Pulitzer-winning book inspires exhibit looking at solutions to homelessness

Three women stand for a photo.

A Pulitzer Prize-winning book that followed eight Milwaukee families struggling to pay rent provided inspiration for a UWM architecture exhibit that offers solutions to house the homeless.

“Evicted: Poverty and Profit in the American City,” written by Matthew Desmond, also helped to provide a real-world perspective into affordable housing issues that UWM professors hoped would shape students beyond the classroom.

The UWM exhibit, “Finding Home – Architectural Solutions to America’s Homeless Crisis,” is the culmination of work from a studio class taught by adjunct architecture professors Allyson Nemec and Joy Peot-Shields. It’s on display at the School of Architecture and Urban Planning’s Mobile Design Box in conjunction with an exhibition based on Desmond’s book.

A model for a project on display at the UWM exhibit, “Finding Home – Architectural Solutions to America’s Homeless Crisis” at the Mobile Design Box is shown. (UWM Photo/Elora Hennessey)

Using specially commissioned infographics and forward-thinking design, the “Evicted” exhibit introduces visitors to statistics that help explain the causes and ramifications of chronic eviction, according to the National Building Museum in Washington, D.C. The Mobile Design Box is the first stop of that exhibit’s national tour after a yearlong run at the museum ended in May.

Peot-Shields says that she and Nemec already had plans for their “Finding Home” project before learning that the “Evicted” exhibit was bound for Milwaukee. The book, which won the 2017 Pulitzer Prize for general nonfiction, followed families living in the city’s poorest neighborhoods.

“The opportunity to present the student work alongside the ‘Evicted’ exhibit came later, but with our focus on homelessness and housing insecurity it seemed a natural fit,” Peot-Shields said.

The book “Evicted” was required reading for the start of the spring semester. Classroom discussions led to realizations by students that they had personal experiences that tied them to the stories in “Evicted,” even if they weren’t directly affected by an eviction, Peot-Shields said.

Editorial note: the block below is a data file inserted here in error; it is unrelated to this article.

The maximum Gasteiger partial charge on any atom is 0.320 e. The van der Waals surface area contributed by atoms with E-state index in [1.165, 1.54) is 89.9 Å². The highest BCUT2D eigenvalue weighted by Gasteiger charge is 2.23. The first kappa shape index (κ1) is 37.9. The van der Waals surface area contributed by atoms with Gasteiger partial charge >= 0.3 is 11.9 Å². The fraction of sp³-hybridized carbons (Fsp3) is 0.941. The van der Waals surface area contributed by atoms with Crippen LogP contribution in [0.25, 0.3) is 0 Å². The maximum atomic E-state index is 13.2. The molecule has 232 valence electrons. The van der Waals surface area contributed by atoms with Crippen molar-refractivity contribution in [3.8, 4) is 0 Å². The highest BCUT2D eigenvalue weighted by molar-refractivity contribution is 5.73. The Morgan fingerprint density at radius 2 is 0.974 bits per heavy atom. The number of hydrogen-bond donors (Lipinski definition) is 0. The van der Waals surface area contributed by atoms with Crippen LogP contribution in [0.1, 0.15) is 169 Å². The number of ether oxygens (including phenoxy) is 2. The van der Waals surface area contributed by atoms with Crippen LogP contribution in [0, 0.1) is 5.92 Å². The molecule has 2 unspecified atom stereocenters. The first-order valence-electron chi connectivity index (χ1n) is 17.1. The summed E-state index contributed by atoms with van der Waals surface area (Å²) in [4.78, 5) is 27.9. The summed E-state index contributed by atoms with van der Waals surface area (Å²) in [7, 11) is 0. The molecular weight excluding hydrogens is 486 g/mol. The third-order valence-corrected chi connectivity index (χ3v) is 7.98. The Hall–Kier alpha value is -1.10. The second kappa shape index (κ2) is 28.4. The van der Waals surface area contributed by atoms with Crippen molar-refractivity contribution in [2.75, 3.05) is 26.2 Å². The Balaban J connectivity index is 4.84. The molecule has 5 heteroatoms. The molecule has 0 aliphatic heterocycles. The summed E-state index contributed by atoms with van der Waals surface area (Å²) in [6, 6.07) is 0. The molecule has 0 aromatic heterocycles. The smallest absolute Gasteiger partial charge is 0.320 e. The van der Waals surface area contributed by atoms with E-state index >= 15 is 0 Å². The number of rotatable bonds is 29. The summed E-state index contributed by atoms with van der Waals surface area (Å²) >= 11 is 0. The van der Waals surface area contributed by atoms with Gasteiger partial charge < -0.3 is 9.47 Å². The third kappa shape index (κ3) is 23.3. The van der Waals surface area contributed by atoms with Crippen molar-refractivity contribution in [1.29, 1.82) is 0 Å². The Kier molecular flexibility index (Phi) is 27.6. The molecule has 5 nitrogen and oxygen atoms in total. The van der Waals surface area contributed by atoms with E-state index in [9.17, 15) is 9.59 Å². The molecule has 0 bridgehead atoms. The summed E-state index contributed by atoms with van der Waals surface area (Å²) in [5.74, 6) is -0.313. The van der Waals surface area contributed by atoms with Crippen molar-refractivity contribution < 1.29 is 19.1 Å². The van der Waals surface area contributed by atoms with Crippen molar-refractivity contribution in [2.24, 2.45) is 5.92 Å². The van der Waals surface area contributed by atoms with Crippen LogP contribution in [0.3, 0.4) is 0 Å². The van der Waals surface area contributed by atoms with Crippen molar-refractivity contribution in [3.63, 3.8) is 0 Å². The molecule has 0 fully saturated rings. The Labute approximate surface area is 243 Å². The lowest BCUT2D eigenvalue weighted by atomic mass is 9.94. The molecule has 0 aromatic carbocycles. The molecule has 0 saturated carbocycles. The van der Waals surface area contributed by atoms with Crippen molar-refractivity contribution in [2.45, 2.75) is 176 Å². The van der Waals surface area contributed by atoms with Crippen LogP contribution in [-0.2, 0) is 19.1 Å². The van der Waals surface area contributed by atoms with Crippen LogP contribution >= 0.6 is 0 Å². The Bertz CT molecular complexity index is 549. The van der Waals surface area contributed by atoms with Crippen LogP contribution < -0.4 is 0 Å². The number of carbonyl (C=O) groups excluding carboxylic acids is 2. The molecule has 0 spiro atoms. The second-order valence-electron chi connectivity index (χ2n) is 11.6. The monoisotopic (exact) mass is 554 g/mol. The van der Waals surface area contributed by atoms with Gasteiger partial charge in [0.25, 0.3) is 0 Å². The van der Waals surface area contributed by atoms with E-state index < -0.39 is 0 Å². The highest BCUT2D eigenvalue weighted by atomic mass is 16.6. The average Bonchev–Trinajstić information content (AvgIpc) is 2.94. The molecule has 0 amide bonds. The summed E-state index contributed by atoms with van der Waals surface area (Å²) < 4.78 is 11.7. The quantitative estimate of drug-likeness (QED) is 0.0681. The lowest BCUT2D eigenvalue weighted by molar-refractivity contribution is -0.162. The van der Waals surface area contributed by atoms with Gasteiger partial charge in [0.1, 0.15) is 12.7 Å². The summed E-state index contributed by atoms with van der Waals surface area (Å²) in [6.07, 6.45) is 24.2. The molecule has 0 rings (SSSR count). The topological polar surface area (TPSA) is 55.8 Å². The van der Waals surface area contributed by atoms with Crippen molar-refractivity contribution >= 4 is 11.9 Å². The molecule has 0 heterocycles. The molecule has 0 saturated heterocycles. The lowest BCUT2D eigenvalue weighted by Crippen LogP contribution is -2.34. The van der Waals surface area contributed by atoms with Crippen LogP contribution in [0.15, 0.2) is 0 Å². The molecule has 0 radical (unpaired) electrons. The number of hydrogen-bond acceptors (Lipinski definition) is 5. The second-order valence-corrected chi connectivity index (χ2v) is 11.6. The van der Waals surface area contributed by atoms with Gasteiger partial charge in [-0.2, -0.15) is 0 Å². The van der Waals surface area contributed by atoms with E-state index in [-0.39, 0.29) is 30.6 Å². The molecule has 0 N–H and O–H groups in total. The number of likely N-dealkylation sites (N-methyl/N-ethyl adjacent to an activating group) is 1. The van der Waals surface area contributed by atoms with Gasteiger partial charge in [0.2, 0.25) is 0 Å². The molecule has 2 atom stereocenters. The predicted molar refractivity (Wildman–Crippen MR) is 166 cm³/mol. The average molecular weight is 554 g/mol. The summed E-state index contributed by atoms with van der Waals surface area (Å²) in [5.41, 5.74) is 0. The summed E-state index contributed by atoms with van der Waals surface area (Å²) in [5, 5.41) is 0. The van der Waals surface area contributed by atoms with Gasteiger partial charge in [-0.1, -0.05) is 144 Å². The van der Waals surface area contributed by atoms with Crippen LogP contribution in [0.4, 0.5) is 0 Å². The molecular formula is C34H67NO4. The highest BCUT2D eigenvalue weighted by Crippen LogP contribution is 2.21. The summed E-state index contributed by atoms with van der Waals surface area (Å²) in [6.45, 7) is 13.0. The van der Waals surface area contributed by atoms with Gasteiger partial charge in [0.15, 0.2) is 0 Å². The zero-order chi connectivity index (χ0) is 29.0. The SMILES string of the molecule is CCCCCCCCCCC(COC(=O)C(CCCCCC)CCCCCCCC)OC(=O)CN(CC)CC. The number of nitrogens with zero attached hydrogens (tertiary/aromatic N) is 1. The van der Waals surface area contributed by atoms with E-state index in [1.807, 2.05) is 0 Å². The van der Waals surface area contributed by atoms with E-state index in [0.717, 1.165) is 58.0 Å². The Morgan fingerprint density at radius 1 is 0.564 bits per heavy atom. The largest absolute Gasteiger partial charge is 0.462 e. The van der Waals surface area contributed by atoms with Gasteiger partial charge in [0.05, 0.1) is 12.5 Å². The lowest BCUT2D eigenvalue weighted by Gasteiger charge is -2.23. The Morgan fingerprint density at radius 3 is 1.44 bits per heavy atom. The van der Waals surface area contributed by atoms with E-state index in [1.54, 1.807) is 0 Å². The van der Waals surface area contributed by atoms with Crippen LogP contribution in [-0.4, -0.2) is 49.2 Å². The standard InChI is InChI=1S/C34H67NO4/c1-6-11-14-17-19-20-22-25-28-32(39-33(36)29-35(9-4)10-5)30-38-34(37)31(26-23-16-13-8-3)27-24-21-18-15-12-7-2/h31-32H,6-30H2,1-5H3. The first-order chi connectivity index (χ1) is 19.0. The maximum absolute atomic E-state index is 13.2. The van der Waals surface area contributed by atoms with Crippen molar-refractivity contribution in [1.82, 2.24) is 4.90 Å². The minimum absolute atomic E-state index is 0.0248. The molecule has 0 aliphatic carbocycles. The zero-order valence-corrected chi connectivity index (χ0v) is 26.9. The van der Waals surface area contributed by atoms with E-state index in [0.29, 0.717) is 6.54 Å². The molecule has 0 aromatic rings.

The class also included a service component for students with charitable organizations that serve the Milwaukee homeless population.

The models, drawings and other work that resulted from the class were “insightful, grounded and well-conceived,” Peot-Shields said. For example, projects included the designing of a “tiny house,” which is typically thought as 400 square feet or less, as well ideas for a transitional housing complex on Milwaukee’s South Side that allowed for design creativity.

“However, I’m fairly certain if you asked any of us who worked together this semester what was the strongest takeaway,” she added, “you would hear about touchstone experiences during the outreach work and a personal commitment to continuing that work in the community in both their professional and personal work.”

A display at the “Evicted” exhibit at the Mobile Design Box shows the number of eviction filings by state in 2016. The display uses different-sized cardboard boxes to represent moving day and illustrate differences in numbers. (UWM Photo/Elora Hennessey)

Described by the Pulitzer Prize board as “a deeply researched exposé that showed how mass evictions after the 2008 economic crash were less a consequence than a cause of poverty,” Desmond’s book raised awareness about affordable housing issues across a broad spectrum of professions including architecture.

The current home of the Mobile Design Box, which is a pop-up gallery on Milwaukee’s near west side, is close to some of the neighborhoods portrayed in the book. The gallery space itself is located in a former hospital, which when it closed took with it a source of living wage jobs critical to the neighborhood balance. “I feel it is a perfect location for this powerful exhibit,” Nemec said.

She has seen stories first-hand similar to those relayed in Desmond’s work since she lives nearby in an area with a mix of historic homes and low-income housing.

“A lot of the folks that are in the apartment building close to me – I could see the stories. I could read the book and know that there are people like that right in my neighborhood, which is really powerful,” Nemec said.

“Evicted” runs until Sept. 30 at the Mobile Design Box, located at 753 N. 27thSt. The exhibits will be open on Fridays from 5 to 8 p.m., and Saturdays from 10 a.m. to 4 p.m.

The Mobile Design Box is an initiative of UWM’s School of Architecture and Urban Planning aimed at building community while showcasing school research and design work alongside creative local artists and entrepreneurs.

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